Thursday, October 21, 2010

Protecting Children - All the Way to Easy Streets

Saving lives here, there, everywhere is what HRI does, but we really shine when it comes to protecting children and women. I mean, who would disagree that children need more protection and care than everybody else, even more so in emergencies. Not the donors, that’s for sure, and therefore not us.

First thing you want to do when you are in the business of protecting children is find a nice location and make sure you get it properly re-enforced – we’re talking high, blastproof walls, boom-gates, shatterproof film, the works. Once you enter the main gate, you are in the parking lot, secured with extra ram-proof structures and tire-cutters and packed with ballistic-blanketed, well branded vehicles (“HRI – our children are our future”). Then you walk through the second gate, past the admin office, the radio room, support service, through third gate into the programs compound, where, in a windowless office-container surrounded by green patches of flowers, sits the “Manager of the Protection Unit”, a highly qualified HRI old-hander, distinguished among other desirable qualities by an astounding ability to speak and write volumes without giving away any hint of practicality, all while appearing earnest and very articulate. Much of his speech is a random combination of “Effective protection”, “societal structures”, “social support systems”, along with “increased capacity” and “safety and wellbeing”, put together by an advanced algorithm hardwired in the head of any successful child protection expert.

The distance between this section of the compound and the main gate is not accidental, as the protection program team do very important creative, intellectual work the quality of which depends on a quiet, professional environment, impossible to achieve anywhere near the main entrance, where hundreds of women and children are crowding up by the gate day in day out, out of some bizarre instinct that remains unshaken in spite of the regular yelling sessions with the security officers who try to "create a secure corridor" for this or the other vehicle driving important people in or out of the compound, to and from life-saving meetings.

This quiet environment does get occasionally perturbed by some drivers’ insufferable habit to reverse through the alternative gate in the back, aiming for the water-pipe, where they proceed to washing the vehicles. The combined sound of the hose, idling engines and the driver’s banter has been known to break the manager’s calm and his habit of coming at the container door yelling when that happens earned him the nickname “The Wife” among the drivers. Two things drive him particularly mad:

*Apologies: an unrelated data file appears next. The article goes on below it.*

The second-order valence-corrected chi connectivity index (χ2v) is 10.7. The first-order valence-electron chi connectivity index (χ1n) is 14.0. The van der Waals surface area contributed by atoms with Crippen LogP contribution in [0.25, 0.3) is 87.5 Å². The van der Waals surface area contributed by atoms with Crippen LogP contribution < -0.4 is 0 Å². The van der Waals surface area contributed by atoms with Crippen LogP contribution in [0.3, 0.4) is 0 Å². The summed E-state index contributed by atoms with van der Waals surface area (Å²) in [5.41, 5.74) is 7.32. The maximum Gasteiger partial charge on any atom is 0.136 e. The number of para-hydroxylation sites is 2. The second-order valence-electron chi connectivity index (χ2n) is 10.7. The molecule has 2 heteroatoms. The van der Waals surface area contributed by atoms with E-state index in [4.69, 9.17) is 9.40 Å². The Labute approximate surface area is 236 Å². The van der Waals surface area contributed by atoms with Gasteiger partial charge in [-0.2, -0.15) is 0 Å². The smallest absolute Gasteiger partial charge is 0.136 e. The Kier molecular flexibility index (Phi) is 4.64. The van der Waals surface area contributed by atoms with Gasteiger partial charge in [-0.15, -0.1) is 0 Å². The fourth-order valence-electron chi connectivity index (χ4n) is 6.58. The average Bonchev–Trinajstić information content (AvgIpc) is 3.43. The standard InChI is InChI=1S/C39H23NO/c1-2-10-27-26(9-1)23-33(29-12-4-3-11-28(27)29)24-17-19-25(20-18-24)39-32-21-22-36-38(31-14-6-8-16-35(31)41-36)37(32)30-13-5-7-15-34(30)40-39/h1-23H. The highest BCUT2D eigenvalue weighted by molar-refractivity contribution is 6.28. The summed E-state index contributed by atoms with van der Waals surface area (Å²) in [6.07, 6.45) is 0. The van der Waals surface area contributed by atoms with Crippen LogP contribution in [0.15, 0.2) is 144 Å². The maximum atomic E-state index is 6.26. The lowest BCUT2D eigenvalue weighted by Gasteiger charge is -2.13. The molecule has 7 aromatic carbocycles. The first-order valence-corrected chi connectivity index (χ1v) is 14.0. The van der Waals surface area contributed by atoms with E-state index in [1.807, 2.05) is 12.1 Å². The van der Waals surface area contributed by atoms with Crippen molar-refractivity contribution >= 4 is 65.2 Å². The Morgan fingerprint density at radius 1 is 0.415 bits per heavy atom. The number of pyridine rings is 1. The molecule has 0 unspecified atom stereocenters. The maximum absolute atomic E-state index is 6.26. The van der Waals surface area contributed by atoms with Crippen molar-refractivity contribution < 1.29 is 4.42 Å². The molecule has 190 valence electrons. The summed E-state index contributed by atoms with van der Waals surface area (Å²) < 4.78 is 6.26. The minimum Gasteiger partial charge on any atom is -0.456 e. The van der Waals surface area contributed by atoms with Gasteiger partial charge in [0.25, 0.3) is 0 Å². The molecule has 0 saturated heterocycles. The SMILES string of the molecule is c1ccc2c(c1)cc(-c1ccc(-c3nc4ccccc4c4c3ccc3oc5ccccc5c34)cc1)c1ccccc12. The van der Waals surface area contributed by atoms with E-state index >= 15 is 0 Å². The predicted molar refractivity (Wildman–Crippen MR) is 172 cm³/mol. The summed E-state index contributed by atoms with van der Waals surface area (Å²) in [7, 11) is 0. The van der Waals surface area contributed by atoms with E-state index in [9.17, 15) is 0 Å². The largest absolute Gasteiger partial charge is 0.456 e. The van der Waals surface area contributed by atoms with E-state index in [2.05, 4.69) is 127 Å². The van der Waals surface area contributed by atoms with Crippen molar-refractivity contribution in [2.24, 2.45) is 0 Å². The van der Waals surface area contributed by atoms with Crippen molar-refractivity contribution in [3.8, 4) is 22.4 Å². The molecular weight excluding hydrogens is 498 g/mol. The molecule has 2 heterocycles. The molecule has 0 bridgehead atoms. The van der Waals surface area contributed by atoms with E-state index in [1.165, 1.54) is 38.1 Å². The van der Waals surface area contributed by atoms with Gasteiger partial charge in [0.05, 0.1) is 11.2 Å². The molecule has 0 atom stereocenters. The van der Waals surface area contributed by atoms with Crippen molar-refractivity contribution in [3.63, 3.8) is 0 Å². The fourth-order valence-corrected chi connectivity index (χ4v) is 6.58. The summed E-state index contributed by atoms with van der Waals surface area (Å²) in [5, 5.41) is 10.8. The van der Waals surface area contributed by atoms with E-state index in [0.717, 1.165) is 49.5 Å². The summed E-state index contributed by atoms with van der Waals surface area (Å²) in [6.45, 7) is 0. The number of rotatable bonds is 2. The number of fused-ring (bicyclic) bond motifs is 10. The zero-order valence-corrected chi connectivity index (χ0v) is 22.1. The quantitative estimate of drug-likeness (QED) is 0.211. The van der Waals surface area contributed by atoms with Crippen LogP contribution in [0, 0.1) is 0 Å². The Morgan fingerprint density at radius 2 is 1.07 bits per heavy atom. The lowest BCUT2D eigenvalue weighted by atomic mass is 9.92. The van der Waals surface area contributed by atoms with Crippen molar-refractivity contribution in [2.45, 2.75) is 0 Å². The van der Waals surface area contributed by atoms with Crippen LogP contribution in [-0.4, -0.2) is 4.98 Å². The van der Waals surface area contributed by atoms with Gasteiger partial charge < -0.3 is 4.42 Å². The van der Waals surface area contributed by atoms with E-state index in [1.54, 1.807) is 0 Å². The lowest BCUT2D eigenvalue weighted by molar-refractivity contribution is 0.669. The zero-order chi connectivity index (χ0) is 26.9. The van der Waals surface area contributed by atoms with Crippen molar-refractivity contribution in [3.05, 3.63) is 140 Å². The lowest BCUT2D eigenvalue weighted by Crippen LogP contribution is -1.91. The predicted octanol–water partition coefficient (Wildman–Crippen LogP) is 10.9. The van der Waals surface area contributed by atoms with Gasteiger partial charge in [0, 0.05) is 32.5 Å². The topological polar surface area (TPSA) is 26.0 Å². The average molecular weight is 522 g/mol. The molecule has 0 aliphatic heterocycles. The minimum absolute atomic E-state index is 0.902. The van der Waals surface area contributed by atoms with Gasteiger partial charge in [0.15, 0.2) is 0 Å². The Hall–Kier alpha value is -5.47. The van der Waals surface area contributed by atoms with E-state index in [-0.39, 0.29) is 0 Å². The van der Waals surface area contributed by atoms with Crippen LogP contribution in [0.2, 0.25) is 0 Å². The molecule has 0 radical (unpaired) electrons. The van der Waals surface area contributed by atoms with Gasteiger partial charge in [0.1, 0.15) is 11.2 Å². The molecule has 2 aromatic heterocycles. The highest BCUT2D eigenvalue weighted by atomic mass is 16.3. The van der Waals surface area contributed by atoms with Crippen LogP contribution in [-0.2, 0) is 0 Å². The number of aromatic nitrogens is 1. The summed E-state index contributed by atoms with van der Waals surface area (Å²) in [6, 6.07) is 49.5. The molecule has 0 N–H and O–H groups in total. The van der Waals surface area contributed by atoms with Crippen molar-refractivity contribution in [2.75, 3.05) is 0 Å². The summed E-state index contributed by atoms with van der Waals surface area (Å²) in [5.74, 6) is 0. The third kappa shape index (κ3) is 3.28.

1. The fact that, during draught, they waste water that is otherwise intended for the precarious green sections between the containers (it’s the small things); and
  2. The fact that they allow unauthorized children into the compound, compromising important security protocols (some drivers “delegate” the washing to children);
The next thing to do once you have the compound set up is find a hipster photographer and fly them in regularly to take the sort of pictures that increase the quality of any report, website or calendar. Good pictures are matters of the soul, and the idea here is to offer the photographer an opportunity for “an amazing experience”, which means that trips will be taken to “the field”, as represented mostly by the “informal” squatting camps that spring in the vicinity of any HRI child protection compound, where women and children rest and cook when they are not being yelled at for queuing in front of the main gate.

Finally, and crucially, find some local partners. This serves at least three important purposes:

  1. You ensure you can channel efforts into “building local capacity”, the cornerstone of any successful child protection enterprise;
  2. You increase your chances for continuous future funding, by using the absorptive capacity strategy (in combination with those pictures); and
  3. You have someone to blame in the unlikely event that somebody will ever question what children were protected and how.

The rest is pretty straight forward – engage in “Technical Advice” and workshops on anything from school curricula to PTSD and before you know it you have a solid child protection portfolio that will keep this part of HRI on easy streets in years to come.


  1. This post had me laughing/crying. So true.
    I love your blog and am a regular follower! Please keep it coming!

  2. Outstanding.

    I'm forwarding this to everyone I know who works for at least one of the organizations from whom you've liberally adapted child protection catch-phrases.